Tour itinerary

For the opening leg, 21 concerts in the United States and Europe were scheduled from June through July 1985. The second leg of the tour consisted of 23 shows in North America from July to September. Two additional US legs were planned: the third leg from September–December 1985, and the fourth leg from January–March 1986. The fifth leg, which began in March, was the band's second full tour of Australasia and marked the first time they had visited certain venues. Scheduling for the sixth and seventh legs in North America from April–August allowed the band more off-days between shows than previous legs, but this amplified the exhaustion that had set in by the tour's end.

Typical Setlist


  1. "Scuttle Buttin'"
  2. "Say What!"
  3. "Ain't Gone 'n' Give Up on Love"
  4. "Look at Little Sister" (Hank Ballard cover)
  5. "Mary Had a Little Lamb" (traditional cover)
  6. "Voodoo Child (Slight Return)" (The Jimi Hendrix Experience cover)
  7. "Pride and Joy"
  8. "Tin Pan Alley" (Bob Geddins cover)
  9. "Cold Shot"
  10. "Texas Flood" (Larry Davis cover)
  11. "Couldn't Stand the Weather"
  12. "Love Struck Baby"
  13. "Life Without You" or "Testify" (The Isley Brothers cover)

Tour dates

List of concerts, showing date, city, country, venue, and opening act(s)
Date City Country Venue Opening Act(s)
Leg 1: United States[17][18]
June 7, 1985 Chicago United States Petrillo Music Shell Koko Taylor, Sugar Blue
June 8, 1985 Grand Rapids, Michigan Welsh Auditorium Flash Kahan
June 9, 1985 Cuyahoga Falls, Ohio Blossom Music Center Ray Charles, Bobby "Blue" Bland
June 14, 1985 Santa Fe, New Mexico Paolo Soleri Amphitheater Gary Eckard
June 16, 1985 Los Angeles Hollywood Bowl Horace Silver Quintet, Chico Freeman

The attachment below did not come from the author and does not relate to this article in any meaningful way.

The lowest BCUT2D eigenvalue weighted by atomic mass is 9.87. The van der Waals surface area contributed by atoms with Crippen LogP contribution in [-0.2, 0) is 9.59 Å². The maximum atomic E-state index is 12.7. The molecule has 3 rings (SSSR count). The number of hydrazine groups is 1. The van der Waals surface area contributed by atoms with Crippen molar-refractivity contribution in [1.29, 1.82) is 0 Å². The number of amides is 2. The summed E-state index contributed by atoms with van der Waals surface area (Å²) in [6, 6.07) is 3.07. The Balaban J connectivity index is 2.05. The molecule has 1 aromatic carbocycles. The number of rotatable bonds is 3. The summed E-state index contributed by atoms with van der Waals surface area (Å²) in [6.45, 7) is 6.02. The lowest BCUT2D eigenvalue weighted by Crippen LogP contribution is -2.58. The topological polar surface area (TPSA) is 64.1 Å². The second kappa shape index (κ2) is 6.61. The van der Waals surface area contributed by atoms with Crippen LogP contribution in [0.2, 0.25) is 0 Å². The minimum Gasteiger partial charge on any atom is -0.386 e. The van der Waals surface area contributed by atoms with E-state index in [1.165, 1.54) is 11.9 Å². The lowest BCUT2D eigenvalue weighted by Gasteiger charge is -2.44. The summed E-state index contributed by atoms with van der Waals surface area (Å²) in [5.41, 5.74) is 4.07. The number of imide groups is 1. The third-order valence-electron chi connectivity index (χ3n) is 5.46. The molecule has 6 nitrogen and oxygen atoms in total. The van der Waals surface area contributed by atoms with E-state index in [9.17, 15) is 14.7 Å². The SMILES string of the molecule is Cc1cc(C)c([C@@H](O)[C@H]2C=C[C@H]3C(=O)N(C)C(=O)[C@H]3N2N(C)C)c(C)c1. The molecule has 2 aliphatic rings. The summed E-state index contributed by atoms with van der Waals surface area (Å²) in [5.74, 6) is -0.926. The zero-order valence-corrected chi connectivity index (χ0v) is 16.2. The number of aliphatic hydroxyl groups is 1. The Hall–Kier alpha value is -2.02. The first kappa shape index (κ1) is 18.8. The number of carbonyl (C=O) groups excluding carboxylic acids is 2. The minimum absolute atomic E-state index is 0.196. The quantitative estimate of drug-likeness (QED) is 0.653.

June 19, 1985 Morrison, Colorado Red Rocks Amphitheatre B.B. King, Albert King
June 21, 1985 Del Mar, California Del Mar Fairgrounds Grandstand
June 25, 1985 New York City Avery Fisher Hall Benny Goodman, Carrie Smith
June 26, 1985 Red Bank, New Jersey Count Basie Theatre The Shades
June 28, 1985 Hampton, Virginia Hampton Coliseum Jeffrey Osborne, The Manhattans
June 29, 1985 Washington, D.C. Constitution Hall
June 30, 1985 Saratoga Springs, New York Saratoga Performing Arts Center Dave Brubeck Quartet, Woody Herman
Leg 2: Europe[17][19]
July 5, 1985 Hamburg Germany Fabrik
July 7, 1985 Stockholm Sweden Skeppsholmen
July 8, 1985 Oslo Norway Chateau Neuf
July 9, 1985 Bergen Oleana
July 11, 1985 Pori Finland Kirjurinluoto Mezzoforte
Rantasipi Yyteri Mombasa, New Jungle Orchestra
July 12, 1985 Vienne France Jazz à Vienne Johnny Otis Show, Johnny Copeland
July 13, 1985 Den Haag Netherlands Nederlands Congresgebouw B.B. King, Miles Davis Septet
July 14, 1985 Perugia Italy Umbria Jazz Festival Bushrock, Umbria Jazz All-Stars
July 15, 1985 Montreux Switzerland Montreux Casino Duke Robillard and the Pleasure Kings, Johnny Otis Show
Leg 3: North America[17][20]
July 23, 1985 Montreal Canada Montreal Forum